Abayomi Tejan: Sierra Leone Telegraph: 17 August 2019:
As no new nation is built on virgin ground, so it is with governments. All new governments must contend with the legacies of its predecessor, whatever they may be.
President Julius Maada Bio’s ‘New Direction’ is the same old Poverty Reduction Strategy Paper (PRSP) adopted by successive governments, following the restoration of democracy, after eleven years of armed civic conflict in Sierra Leone. A democracy that is still evolving and morphing, acquiring varying degrees of new attributes.
Bio’s New Direction is the fifth edition of the PRSP, supposedly the recipe for poverty reduction, economic stability and growth, food security, agriculture, education, employment, and all the other do’s and don’ts of achieving economic prosperity.
The Sustainable Development Goals (SDGs) serve to complement and streamline national development with the international benchmarks in the SDGs manifesto. Hundreds of nongovernmental organizations, Civil Society groups, UN Agencies, Bilateral Cooperation outfits, also offer, or purport to render, deliverables to lighten the burden on the Central Government.
In addition, a vast repository of paperwork offering innumerable solutions to what would appear infinite strangleholds on the economy, provides more than enough intellectual resource to a government ready and willing to avail itself.
Still, no government, since the turn of this millennium, has been able to deal with an economy that seems to defy all the laws of public finance, going at a tangent from it’s intended trajectory, over and over.
Something must be wrong somewhere. Otherwise, Sierra Leone would rank higher than Rwanda in the Human Development Index. And the people of this nation would never have lacked the most basic of all life’s necessities – food.
There is so much more lacking though, but the uncertainty that one would eat and not starve for the day, is the most degrading human condition one could possibly find oneself.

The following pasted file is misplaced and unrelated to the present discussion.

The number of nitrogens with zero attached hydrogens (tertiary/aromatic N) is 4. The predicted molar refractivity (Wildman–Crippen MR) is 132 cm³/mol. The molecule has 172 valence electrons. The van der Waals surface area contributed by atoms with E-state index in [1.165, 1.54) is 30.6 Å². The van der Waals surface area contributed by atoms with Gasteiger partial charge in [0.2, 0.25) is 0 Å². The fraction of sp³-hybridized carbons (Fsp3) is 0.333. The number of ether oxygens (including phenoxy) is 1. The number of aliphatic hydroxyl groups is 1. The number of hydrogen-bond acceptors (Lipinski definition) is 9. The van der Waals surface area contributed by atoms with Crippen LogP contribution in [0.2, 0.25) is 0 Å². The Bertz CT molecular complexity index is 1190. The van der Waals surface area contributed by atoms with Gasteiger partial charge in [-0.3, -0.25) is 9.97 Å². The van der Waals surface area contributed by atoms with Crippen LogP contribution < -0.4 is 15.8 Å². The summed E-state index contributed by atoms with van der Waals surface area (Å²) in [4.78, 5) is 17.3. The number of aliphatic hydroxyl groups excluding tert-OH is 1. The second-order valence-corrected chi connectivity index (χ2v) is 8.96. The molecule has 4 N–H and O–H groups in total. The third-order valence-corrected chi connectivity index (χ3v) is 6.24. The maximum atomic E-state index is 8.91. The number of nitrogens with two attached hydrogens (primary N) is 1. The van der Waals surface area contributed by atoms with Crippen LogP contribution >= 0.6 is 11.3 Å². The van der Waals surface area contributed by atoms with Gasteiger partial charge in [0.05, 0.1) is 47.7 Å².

Therefore, President Bio’s primary responsibility now is making sure that there is enough food available in the market, and affordable to every household in Sierra Leone. This is one thing that can’t wait.
He must do it now, otherwise the opposition would be seen to be justified in its criticism and condemnation of the kind of leadership President Bio has ushered in, no matter how good his intentions might be.
Price control is out of the question; it is against the law for the government to tell a trader how much to sell goods in the open market. Neither could the government simply lift all port charges on imported rice. Or could it?
Growing what we eat is easier said than done. Provincial land tenure continues to militate against private investment in agriculture.
Those who have access to abundant arable lands in the provinces prefer to live in urban centres and cities, drawn to the distractions of popular culture. While those in cities consider farming as too menial an enterprise to their self-esteem.
Critics often overlook these negative notions in the psyche of the masses when holding government responsible for their hunger. Sometimes, it’s the fault of the citizens for their own predicament.
If Sierra Leoneans were the ‘crickets,’ then the Chinese were the ‘ants.’ We play and sing during summer, while the Chinese gather food.
Now it’s raining. When you talk about the president, you must also talk about the people. However, if the opposition thinks that the mere existence of privation is enough to topple a government, they are on the wrong page.
If that was the case, no government since Siaka Stevens would have lasted twelve months in office. There has never been a time when everything was fine, ever. But things could’ve been much better if the right leadership was in place.
When Siaka Stevens (Photo: Stevens with China’s Chairman Mao) made the disastrous blunder of hosting the OAU Summit in 1980, the economy of Sierra Leone found itself in a rather desperate situation.
It was then that the habit of stealing government money with impunity, by politicians and public servants, replaced honesty as a virtue.
The entire government infrastructure, its laws and constitution, it’s institutions and personnel – from the president to the mendicant in the streets, degenerated into a travesty of a failing nation, headed for anarchy and the dissolution of the state.
Anarchy came, there was a coup, then a war, and democracy fled. Only to return again in the year 2000.
It has a name – this poison of society. It’s called Corruption. And President Julius Maada Bio has chosen to pick a fight with this powerful, grotesque monster. What a fight this is going to be, on his hard journey to a ‘prosperous’ 2023.
Next, and in conclusion of this series, we will take a hard, dispassionate look at how the president is faring so far in his fight against corruption.